Clouds are simply water particles clinging to solid matter in the air. And yet they are so much more intriguing than just these basic ingredients.
Cumulonimbus are storm clouds, formed when hot and cold air collide under perfect conditions. The intense reaction to the opposing fronts create violent storms, with thunder and lightning. Some ancient peoples interpreted these strong storms as communications from the Gods.
Which is the album name of the brand new reguetón collaboration between Puerto Rican rappers Anuel AA and Ozuna.
In a previous article, I wrote about Anuel AA’s album Emmanuel, and how it exemplifies four main ingredients to reguetón: Risk, Flow, Bangers, and Sabor.
This week with the release of Los Dioses, we find that the reguetón recipe calls for a fifth ingredient: Balance.
Balance is demonstrated in a number of ways on the album, but overall, the pairing of Anuel AA and Ozuna is a match that revolves entirely around the concept of Balance.
One of Anuel’s signature traits is his powerful voice combined with iconic ad-libs (BRRRRR). Ozuna has an equally recognizable but polar opposite sounding voice – higher-pitched with a nasal timbre that flows at high velocity to balance out Anuel’s booming lyrics.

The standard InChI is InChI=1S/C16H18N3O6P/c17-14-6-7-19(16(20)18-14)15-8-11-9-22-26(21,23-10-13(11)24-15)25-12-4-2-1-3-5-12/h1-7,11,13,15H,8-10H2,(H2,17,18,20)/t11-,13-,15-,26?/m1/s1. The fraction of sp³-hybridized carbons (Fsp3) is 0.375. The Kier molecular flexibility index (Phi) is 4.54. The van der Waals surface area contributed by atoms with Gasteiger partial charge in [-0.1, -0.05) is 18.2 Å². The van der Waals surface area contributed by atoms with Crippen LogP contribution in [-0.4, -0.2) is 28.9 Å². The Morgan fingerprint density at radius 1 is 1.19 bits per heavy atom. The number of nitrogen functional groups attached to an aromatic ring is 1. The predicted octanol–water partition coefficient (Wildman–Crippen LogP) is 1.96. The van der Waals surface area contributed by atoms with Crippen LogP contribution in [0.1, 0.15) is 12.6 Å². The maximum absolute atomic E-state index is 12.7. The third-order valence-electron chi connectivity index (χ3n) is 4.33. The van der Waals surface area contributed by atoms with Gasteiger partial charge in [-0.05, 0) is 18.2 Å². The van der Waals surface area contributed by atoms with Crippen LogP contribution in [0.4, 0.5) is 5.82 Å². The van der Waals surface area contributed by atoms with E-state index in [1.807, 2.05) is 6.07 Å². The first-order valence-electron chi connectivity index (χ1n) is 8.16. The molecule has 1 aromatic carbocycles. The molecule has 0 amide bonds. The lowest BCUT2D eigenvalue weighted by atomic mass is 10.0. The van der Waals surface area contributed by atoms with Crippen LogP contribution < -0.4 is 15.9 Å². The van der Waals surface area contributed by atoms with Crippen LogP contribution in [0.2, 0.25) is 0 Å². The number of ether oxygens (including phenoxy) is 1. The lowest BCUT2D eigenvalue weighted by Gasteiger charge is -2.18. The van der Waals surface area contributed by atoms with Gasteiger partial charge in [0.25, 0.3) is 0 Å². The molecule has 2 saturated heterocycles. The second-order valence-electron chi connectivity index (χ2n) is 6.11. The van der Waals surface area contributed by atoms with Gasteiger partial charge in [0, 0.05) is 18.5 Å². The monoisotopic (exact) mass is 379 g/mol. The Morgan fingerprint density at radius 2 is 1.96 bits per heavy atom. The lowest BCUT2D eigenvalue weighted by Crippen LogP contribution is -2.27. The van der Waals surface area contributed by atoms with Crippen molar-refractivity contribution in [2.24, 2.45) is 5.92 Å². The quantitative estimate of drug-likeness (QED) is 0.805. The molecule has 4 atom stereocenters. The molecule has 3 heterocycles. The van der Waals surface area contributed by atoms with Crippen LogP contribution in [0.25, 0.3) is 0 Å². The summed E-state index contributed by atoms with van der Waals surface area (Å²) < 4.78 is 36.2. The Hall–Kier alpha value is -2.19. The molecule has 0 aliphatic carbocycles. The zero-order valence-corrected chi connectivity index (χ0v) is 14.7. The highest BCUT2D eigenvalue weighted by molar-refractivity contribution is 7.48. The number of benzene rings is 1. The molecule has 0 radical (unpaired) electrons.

Ozuna has been marketed as an artist who is likeable, respectable, calculated, and not crass. Anuel on the other hand, is known for his bold (and frankly obnoxious) lyrics and statements, and whose lyrics are frequently quite explicit. His brash brand of shit-talk puts him up there with the best. As they meet on an album featuring lyrical content far from PG-13, both are in their element.
It is impossible to write about a good reguetón album focusing on balance without looking at the other ingredients: the risk this collaboration posed, the flow of their songs (where bangers and ballads are well-balanced) and the sabor on which it is all built. But the common theme, the thing that holds it all together, the piece from which all others would not exist without, is the balance of the project.
The sensation of floating on peaceful clouds on the ballads is balanced by the storm of the harder songs. The vocals, all aspects (pitch, rhythm, and timbre) are well-balanced. This collaboration is so much more than a sum of its parts.
Just as warm and cold fronts meet and create a storm, Anuel AA and Ozuna have collided to create one of the best reguetón collaboration projects in recent years. You can like or dislike either of the individual artists, but it would reflect poorly on your own appreciation of music to deny the talent and insight of this pairing.
Listen to the album, you will understand.